Anti-Americanism is certainly an ambiguous form of  response to America’s presence as a power in Europe. Its more ideological manifestations often reflect the proselytising fashion in which America presents the lessons of its history to the world. When a unique national experience is characterised in the language of ‘exceptionalism’, then it’s not suprising that opponents reject the way of life as well as the message, the symbols as well as the actions. In the French case, writes the American specialist on France Richard Kuisel,

the basis of anti-Americanism is cultural and pivots on the notion of protecting and disseminating civilisation. Though differences over international relations, trade and economics will continue to stir criticism of the hegemonic Western power, the core of resistance derives from a sense of French difference, superiority and universal mission – all bound in the term civilisation. The implied universality of civilisation breeds competition with the United States because America has its own sense of universal mission.

But contemporary anti-Americanism is more than just  a pseudo-ideological posture. Behind it lies the baggage of images and stereotypes about the new nation which European visitors accumulated throughout the nineteenth century. Then came America’s development of an ideologically dynamic and disruptive model of modernisation in the 1920s. And the shared trans-Atlantic experience of two World Wars and the Cold War also left a legacy of attitudes. Without all these historical precedents and pretexts, the ascendancy of US power since the Second World War would never have attracted the resentments and antagonisms which classical anti-Americanism has expressed in a country like France. Today the true parallel of America’s position vis à vis the Old World is not the Pax Britannica of the nineteenth century, but the 1920s. At that time Fordism, Hollywood, Jazz, dance-halls, new forms of advertising, leisure pursuits and role models swept through post-First World War Europe, and antagonised traditional élites engaged in the difficult business of reconstituting their power and legitimacy.  ‘Americanism’ was a phrase already current in the mid-nineteenth century which recognised that nation’s unique inheritance of ideals and aspirations. The use of the term ‘Anti-Americanism’ started in the 1920s. The transatlantic grievances of the time – war debts and reparations, naval competition, the force of  the new mass culture – now began to be expressed in a language which connected  American politics and foreign policy with what were perceived to be the nation’s defects as a society and a civilisation.

In France this new critical attitude produced books which were destined to acquire lasting significance as trend-setters in the critique of America’s likely impact on the nation’s future. The most famous was Duhamel’s Scènes de la vie future (1930). The most  authoritative was political commentator André Siegfried’s Les Etats-unis d'aujourd'hui, a discussion of all the issues outstanding between France and the US at the time. The politician and diplomat André Tardieu provided Devant l'obstacle: L'Amérique et nous, while the work of the business journalist Lucien Romier, Qui sera le maître, Europe ou Amérique?, was a thoroughgoing critique of mass society and America’s responsibility for diffusing it. All were best-sellers and they set a pattern which would later include René Etiemble’s Parlez-vous franglais? (1964) and Jean Jacques Servan-Schreiber’s Le défi américaine (1967). The first of these opened the vexed question of language and called for a campaign which would rescue the French cultural heritage from the American ‘air-conditioned nightmare’, just as de Gaulle was doing in international relations and economics. Servan-Schreiber’s even more influential production called for a Europeanisation of America’s most successful technical and social features, just as he had invented L’Express, a French version of Time or Newsweek. From the 1960s too came the radical, Third World-ist critique of  American imperialism best articulated by Le Monde’s international affairs supplement Le Monde diplomatique, which continues this tradition today.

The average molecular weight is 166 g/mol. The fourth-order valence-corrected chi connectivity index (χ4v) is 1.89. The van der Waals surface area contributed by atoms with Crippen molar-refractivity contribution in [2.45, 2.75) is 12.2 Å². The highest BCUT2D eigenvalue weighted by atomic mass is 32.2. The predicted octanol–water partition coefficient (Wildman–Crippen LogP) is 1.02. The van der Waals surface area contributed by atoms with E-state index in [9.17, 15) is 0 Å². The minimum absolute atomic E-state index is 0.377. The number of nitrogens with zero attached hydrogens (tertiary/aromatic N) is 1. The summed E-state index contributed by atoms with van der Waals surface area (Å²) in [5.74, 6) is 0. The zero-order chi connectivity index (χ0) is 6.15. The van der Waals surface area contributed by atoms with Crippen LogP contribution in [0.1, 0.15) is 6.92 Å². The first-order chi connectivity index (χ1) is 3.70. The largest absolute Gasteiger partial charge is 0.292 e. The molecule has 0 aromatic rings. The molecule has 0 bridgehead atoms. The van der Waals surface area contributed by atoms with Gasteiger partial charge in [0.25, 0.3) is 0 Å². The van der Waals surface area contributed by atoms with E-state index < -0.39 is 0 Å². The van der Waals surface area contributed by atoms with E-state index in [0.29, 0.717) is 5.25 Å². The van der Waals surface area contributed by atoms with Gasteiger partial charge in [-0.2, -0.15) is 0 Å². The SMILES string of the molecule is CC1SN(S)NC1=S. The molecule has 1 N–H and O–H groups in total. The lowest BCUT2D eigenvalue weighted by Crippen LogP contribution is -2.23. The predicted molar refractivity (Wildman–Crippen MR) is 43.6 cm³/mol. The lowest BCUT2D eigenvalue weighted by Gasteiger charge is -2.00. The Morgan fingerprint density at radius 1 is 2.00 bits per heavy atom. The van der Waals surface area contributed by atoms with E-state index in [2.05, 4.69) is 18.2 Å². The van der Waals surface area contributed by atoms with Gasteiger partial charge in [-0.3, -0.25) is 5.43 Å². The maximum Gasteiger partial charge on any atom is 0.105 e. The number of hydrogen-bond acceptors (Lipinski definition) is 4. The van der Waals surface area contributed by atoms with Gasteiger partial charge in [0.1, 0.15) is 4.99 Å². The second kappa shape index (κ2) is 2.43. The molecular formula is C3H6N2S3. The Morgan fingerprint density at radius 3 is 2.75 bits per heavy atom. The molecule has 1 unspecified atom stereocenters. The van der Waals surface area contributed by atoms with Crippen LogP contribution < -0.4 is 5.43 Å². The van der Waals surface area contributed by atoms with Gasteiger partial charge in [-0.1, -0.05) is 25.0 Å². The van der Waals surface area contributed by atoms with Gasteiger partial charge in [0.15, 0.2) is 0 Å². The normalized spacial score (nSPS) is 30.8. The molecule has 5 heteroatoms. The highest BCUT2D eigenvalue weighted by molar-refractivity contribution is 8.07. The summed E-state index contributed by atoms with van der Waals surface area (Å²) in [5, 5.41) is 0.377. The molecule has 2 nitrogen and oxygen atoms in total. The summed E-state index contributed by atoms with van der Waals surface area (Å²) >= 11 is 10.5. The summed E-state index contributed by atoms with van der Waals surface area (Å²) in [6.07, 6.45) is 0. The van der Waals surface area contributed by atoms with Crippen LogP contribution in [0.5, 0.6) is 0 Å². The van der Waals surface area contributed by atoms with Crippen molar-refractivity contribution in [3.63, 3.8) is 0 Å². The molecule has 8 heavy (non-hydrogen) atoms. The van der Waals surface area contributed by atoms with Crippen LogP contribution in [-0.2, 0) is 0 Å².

The 1990s shifted the argument back to the influence of Hollywood’s film and television output, reviving a debate which had provoked strong impulses of cultural protectionism in the 1920s and 1940s. At the 1993 GATT talks on world trade the French audiovisual industry, strongly supported by the socialist president and the conservative government, led efforts to have its products removed entirely from the purview of the negotiations, on the grounds that free trade invariably favoured the most powerful producers. No single country ‘should be allowed to control the images of the whole world,’ Mitterand declared in October 1993; ‘what is at stake is the cultural identity of our nations, the right of each people to its own culture’. If Jurassic Park could be attacked as a threat to French national identity, as it had been some months earlier by the Minister of Culture, then this was not simply about the balance of economic power between the French cinema industry and Hollywood. A position like this reflected a sense of  being forced to give up ‘a concept of nationhood that presumed sovereignty over culture’, as the American historian Victoria de Grazia has written, talking of Hollywood’s impact in the 1920s.